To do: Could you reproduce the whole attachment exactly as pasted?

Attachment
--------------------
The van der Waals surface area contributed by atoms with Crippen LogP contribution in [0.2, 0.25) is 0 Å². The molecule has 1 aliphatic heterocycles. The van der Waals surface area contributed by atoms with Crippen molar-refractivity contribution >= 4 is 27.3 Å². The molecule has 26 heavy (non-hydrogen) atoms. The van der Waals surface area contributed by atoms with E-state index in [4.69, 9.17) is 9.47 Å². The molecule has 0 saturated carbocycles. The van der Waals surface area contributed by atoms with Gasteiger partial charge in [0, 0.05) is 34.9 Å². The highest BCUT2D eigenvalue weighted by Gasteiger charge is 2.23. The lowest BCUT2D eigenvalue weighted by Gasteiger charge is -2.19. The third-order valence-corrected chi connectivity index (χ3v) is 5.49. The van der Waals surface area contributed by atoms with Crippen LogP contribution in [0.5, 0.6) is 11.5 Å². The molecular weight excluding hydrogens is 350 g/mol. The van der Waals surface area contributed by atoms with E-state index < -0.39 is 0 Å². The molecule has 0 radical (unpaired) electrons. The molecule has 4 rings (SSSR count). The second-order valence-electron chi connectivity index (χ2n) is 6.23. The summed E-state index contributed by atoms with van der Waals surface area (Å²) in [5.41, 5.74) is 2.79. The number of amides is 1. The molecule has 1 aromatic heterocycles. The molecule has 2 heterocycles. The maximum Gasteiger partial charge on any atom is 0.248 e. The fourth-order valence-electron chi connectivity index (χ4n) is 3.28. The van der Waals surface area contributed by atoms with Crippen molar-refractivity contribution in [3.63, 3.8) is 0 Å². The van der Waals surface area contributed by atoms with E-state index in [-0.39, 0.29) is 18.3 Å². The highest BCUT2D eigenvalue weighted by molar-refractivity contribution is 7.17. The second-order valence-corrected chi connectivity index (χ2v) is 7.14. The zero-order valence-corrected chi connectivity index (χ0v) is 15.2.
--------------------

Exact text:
The van der Waals surface area contributed by atoms with Crippen LogP contribution in [0.2, 0.25) is 0 Å². The molecule has 1 aliphatic heterocycles. The van der Waals surface area contributed by atoms with Crippen molar-refractivity contribution >= 4 is 27.3 Å². The molecule has 26 heavy (non-hydrogen) atoms. The van der Waals surface area contributed by atoms with E-state index in [4.69, 9.17) is 9.47 Å². The molecule has 0 saturated carbocycles. The van der Waals surface area contributed by atoms with Gasteiger partial charge in [0, 0.05) is 34.9 Å². The highest BCUT2D eigenvalue weighted by Gasteiger charge is 2.23. The lowest BCUT2D eigenvalue weighted by Gasteiger charge is -2.19. The third-order valence-corrected chi connectivity index (χ3v) is 5.49. The van der Waals surface area contributed by atoms with Crippen LogP contribution in [0.5, 0.6) is 11.5 Å². The molecular weight excluding hydrogens is 350 g/mol. The van der Waals surface area contributed by atoms with E-state index < -0.39 is 0 Å². The molecule has 0 radical (unpaired) electrons. The molecule has 4 rings (SSSR count). The second-order valence-electron chi connectivity index (χ2n) is 6.23. The summed E-state index contributed by atoms with van der Waals surface area (Å²) in [5.41, 5.74) is 2.79. The number of amides is 1. The molecule has 1 aromatic heterocycles. The molecule has 2 heterocycles. The maximum Gasteiger partial charge on any atom is 0.248 e. The fourth-order valence-electron chi connectivity index (χ4n) is 3.28. The van der Waals surface area contributed by atoms with Crippen molar-refractivity contribution in [3.63, 3.8) is 0 Å². The van der Waals surface area contributed by atoms with E-state index in [-0.39, 0.29) is 18.3 Å². The highest BCUT2D eigenvalue weighted by molar-refractivity contribution is 7.17. The second-order valence-corrected chi connectivity index (χ2v) is 7.14. The zero-order valence-corrected chi connectivity index (χ0v) is 15.2.